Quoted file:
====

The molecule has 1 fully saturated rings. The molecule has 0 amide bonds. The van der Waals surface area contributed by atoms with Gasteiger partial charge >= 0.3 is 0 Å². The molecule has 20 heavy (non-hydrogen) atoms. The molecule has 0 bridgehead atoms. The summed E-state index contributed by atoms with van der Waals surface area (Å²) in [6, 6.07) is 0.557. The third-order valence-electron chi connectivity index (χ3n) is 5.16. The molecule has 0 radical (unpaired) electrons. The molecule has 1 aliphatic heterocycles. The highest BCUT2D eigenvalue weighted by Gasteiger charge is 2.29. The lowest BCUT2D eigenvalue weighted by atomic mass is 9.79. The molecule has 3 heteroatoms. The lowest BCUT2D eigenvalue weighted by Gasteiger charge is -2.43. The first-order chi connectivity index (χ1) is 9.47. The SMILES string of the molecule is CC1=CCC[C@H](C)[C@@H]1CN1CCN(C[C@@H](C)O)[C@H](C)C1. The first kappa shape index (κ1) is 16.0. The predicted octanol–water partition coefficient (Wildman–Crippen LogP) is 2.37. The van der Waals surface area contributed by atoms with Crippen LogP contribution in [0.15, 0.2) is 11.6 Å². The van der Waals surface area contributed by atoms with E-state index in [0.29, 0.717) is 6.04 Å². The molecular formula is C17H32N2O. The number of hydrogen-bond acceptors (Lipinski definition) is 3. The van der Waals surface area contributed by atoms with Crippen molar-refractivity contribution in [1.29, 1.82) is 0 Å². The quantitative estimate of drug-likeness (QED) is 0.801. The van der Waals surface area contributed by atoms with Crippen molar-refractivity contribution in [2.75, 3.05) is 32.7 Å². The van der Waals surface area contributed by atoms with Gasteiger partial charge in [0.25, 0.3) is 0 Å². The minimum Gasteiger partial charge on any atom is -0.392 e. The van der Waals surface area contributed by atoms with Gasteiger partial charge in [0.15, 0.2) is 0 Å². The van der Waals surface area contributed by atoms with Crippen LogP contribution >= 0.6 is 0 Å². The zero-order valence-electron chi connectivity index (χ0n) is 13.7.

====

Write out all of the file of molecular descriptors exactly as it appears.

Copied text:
The molecule has 1 fully saturated rings. The molecule has 0 amide bonds. The van der Waals surface area contributed by atoms with Gasteiger partial charge >= 0.3 is 0 Å². The molecule has 20 heavy (non-hydrogen) atoms. The molecule has 0 bridgehead atoms. The summed E-state index contributed by atoms with van der Waals surface area (Å²) in [6, 6.07) is 0.557. The third-order valence-electron chi connectivity index (χ3n) is 5.16. The molecule has 0 radical (unpaired) electrons. The molecule has 1 aliphatic heterocycles. The highest BCUT2D eigenvalue weighted by Gasteiger charge is 2.29. The lowest BCUT2D eigenvalue weighted by atomic mass is 9.79. The molecule has 3 heteroatoms. The lowest BCUT2D eigenvalue weighted by Gasteiger charge is -2.43. The first-order chi connectivity index (χ1) is 9.47. The SMILES string of the molecule is CC1=CCC[C@H](C)[C@@H]1CN1CCN(C[C@@H](C)O)[C@H](C)C1. The first kappa shape index (κ1) is 16.0. The predicted octanol–water partition coefficient (Wildman–Crippen LogP) is 2.37. The van der Waals surface area contributed by atoms with Crippen LogP contribution in [0.15, 0.2) is 11.6 Å². The van der Waals surface area contributed by atoms with E-state index in [0.29, 0.717) is 6.04 Å². The molecular formula is C17H32N2O. The number of hydrogen-bond acceptors (Lipinski definition) is 3. The van der Waals surface area contributed by atoms with Crippen molar-refractivity contribution in [1.29, 1.82) is 0 Å². The quantitative estimate of drug-likeness (QED) is 0.801. The van der Waals surface area contributed by atoms with Crippen molar-refractivity contribution in [2.75, 3.05) is 32.7 Å². The van der Waals surface area contributed by atoms with Gasteiger partial charge in [0.25, 0.3) is 0 Å². The minimum Gasteiger partial charge on any atom is -0.392 e. The van der Waals surface area contributed by atoms with Gasteiger partial charge in [0.15, 0.2) is 0 Å². The van der Waals surface area contributed by atoms with Crippen LogP contribution >= 0.6 is 0 Å². The zero-order valence-electron chi connectivity index (χ0n) is 13.7.